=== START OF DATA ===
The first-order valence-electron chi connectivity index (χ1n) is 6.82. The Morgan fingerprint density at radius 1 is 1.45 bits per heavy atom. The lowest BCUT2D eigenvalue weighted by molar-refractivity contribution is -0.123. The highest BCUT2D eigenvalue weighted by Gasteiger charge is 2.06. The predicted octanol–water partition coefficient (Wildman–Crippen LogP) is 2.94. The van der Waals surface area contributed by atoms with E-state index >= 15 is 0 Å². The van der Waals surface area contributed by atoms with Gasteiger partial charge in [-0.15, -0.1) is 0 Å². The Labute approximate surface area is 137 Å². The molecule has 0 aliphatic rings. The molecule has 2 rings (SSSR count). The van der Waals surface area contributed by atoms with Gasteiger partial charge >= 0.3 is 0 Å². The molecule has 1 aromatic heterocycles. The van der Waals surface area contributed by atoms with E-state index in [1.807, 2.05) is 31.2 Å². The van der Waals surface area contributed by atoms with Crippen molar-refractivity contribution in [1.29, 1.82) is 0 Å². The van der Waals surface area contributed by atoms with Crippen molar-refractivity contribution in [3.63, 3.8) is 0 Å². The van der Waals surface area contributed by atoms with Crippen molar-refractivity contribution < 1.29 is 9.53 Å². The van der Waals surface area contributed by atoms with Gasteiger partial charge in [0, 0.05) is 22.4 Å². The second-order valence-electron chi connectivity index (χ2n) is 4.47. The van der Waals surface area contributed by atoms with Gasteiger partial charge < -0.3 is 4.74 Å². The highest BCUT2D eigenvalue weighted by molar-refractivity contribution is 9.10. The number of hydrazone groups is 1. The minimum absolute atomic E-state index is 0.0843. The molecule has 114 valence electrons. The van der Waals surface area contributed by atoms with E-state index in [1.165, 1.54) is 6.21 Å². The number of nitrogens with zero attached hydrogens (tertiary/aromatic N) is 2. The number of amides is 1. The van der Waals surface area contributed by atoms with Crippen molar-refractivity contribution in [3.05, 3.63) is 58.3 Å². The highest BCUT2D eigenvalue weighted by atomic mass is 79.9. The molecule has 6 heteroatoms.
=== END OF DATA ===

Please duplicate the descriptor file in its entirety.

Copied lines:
The first-order valence-electron chi connectivity index (χ1n) is 6.82. The Morgan fingerprint density at radius 1 is 1.45 bits per heavy atom. The lowest BCUT2D eigenvalue weighted by molar-refractivity contribution is -0.123. The highest BCUT2D eigenvalue weighted by Gasteiger charge is 2.06. The predicted octanol–water partition coefficient (Wildman–Crippen LogP) is 2.94. The van der Waals surface area contributed by atoms with E-state index >= 15 is 0 Å². The van der Waals surface area contributed by atoms with Gasteiger partial charge in [-0.15, -0.1) is 0 Å². The Labute approximate surface area is 137 Å². The molecule has 0 aliphatic rings. The molecule has 2 rings (SSSR count). The van der Waals surface area contributed by atoms with Gasteiger partial charge >= 0.3 is 0 Å². The molecule has 1 aromatic heterocycles. The van der Waals surface area contributed by atoms with E-state index in [1.807, 2.05) is 31.2 Å². The van der Waals surface area contributed by atoms with Crippen molar-refractivity contribution in [1.29, 1.82) is 0 Å². The van der Waals surface area contributed by atoms with Crippen molar-refractivity contribution in [3.63, 3.8) is 0 Å². The van der Waals surface area contributed by atoms with Crippen molar-refractivity contribution < 1.29 is 9.53 Å². The van der Waals surface area contributed by atoms with Gasteiger partial charge in [0, 0.05) is 22.4 Å². The second-order valence-electron chi connectivity index (χ2n) is 4.47. The van der Waals surface area contributed by atoms with Gasteiger partial charge < -0.3 is 4.74 Å². The highest BCUT2D eigenvalue weighted by molar-refractivity contribution is 9.10. The number of hydrazone groups is 1. The minimum absolute atomic E-state index is 0.0843. The molecule has 114 valence electrons. The van der Waals surface area contributed by atoms with E-state index in [1.165, 1.54) is 6.21 Å². The number of nitrogens with zero attached hydrogens (tertiary/aromatic N) is 2. The number of amides is 1. The van der Waals surface area contributed by atoms with Crippen molar-refractivity contribution in [3.05, 3.63) is 58.3 Å². The highest BCUT2D eigenvalue weighted by atomic mass is 79.9. The molecule has 6 heteroatoms.